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Thinking that staying afloat in a lake for 30+ years makes for a sturdy boat is a mistake. The Gulf of Mexico is not a lake. Consider what has happened to Galveston and New Orleans, and consider how your boat would have behaved under those circumstances. While perhaps still fine for exploring the lake, finding out how she responds to actual ocean conditions might be a fatal mistake. Sorry to be such a downer, but I've had a friend die at sea.
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Old 01-18-2011
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A major modification of the structural parts of a sailboat is to be avoided. The bulkheads are there for a good reason. Internal/external dimensions are not to be easily found or used to reconstruct the bulkhead. Common sense, by one used to boat repair, should solve the bulkhead dimensions.
I agree with dog that electric propulsion is really a no go for anything but coastal use ( plug in to charge overnight). A diesel is the best option for reliability and ease of use. The largest battery bank you can easily fit will give you only a few hours of motoring. Charging will take many hours afterwards.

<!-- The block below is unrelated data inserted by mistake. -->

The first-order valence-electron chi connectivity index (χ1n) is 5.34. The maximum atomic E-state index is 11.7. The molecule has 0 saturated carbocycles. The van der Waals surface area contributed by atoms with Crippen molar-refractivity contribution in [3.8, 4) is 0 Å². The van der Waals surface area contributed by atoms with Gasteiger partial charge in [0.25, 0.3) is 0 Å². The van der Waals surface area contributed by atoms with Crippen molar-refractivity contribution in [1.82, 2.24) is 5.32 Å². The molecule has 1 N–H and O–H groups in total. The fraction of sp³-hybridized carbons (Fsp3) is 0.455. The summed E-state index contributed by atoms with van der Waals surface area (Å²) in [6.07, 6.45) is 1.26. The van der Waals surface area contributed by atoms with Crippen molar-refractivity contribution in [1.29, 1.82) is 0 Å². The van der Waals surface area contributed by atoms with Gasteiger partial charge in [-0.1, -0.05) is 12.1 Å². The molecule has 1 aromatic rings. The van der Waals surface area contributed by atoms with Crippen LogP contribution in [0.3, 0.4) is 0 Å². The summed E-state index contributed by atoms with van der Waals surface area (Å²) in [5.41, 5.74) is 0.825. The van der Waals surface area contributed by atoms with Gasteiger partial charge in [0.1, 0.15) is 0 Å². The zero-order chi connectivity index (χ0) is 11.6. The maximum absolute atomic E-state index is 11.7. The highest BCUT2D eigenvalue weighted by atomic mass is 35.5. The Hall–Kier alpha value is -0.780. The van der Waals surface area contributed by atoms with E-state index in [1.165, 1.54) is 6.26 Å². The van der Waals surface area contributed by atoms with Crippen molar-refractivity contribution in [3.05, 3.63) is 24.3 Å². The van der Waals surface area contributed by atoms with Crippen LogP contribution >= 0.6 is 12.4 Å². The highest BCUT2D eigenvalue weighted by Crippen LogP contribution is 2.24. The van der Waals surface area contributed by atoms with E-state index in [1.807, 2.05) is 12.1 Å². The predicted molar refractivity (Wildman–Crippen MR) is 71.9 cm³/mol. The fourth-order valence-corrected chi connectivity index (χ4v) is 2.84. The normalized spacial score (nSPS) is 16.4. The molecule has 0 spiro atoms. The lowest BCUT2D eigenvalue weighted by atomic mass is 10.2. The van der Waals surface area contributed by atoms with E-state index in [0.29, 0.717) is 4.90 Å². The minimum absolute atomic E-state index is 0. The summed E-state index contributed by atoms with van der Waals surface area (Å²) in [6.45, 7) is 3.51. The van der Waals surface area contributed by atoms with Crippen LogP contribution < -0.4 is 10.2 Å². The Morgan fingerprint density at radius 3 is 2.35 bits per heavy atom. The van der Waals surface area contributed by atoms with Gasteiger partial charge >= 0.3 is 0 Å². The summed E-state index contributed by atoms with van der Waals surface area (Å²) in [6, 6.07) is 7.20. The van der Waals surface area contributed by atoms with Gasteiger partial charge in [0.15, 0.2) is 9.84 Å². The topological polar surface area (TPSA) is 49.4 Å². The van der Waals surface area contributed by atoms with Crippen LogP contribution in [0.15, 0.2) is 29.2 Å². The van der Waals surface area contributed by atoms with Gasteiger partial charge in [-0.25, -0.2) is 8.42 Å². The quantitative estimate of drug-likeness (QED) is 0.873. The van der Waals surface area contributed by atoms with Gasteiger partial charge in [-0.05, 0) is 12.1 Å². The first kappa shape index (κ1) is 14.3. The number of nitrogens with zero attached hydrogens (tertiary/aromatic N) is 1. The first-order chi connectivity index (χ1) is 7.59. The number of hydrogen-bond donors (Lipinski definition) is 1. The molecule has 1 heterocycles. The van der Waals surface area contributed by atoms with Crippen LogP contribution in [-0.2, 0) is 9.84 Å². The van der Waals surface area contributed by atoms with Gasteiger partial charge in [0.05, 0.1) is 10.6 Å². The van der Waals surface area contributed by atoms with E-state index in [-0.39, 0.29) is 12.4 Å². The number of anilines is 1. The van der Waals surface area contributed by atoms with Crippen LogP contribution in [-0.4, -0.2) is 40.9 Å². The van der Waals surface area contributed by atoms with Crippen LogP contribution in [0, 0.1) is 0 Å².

If you decide to keep this boat the best plan is to stick with the standard layout and only modify the non-structural parts of the boat.
An Out Island 28 will be ok for coastal and limited offshore use, watching your weather window carefully.
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Old 01-18-2011
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srbigham,
Post some specks of your boat. As to making her deep water ready; Lets talk about it after we see what you have. I agree, one should do all the work. If you have others do it, and things break at sea...who will be there to help?
As to the cost; Given time, it can be done over one, or two years.
Again, lets see the spec's first.


I found these spec's.

Sailboat Aft Cockpit YEAR:1974 BUILDER: Morgan MODEL: Out Island ENGINE(S): 12 HP Volvo Penta Diesel. SAIL AREA:364 sq ft HULL SPEED (Max): 6.54 Knots LOA:28' LWL: 23' 10" BEAM: 9' 3" DRAFT: 3' 6" HEADROOM: 6' 2" RIG: Sloop HULL MATERIAL: Fiberglass. DECK MATERIAL: Fiberglass HULL CONFIGURATION: Displacement Keel DISPLACEMENT: 8,000 lbs BALLAST: 3,200 lbs

Domenic...The sloop Geronimo

Last edited by Domenic; 01-18-2011 at 01:03 AM.
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Old 01-18-2011
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here are some more specs
MORGAN 28 O/I Sailboat details on sailboatdata.com
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Old 01-18-2011
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Quote: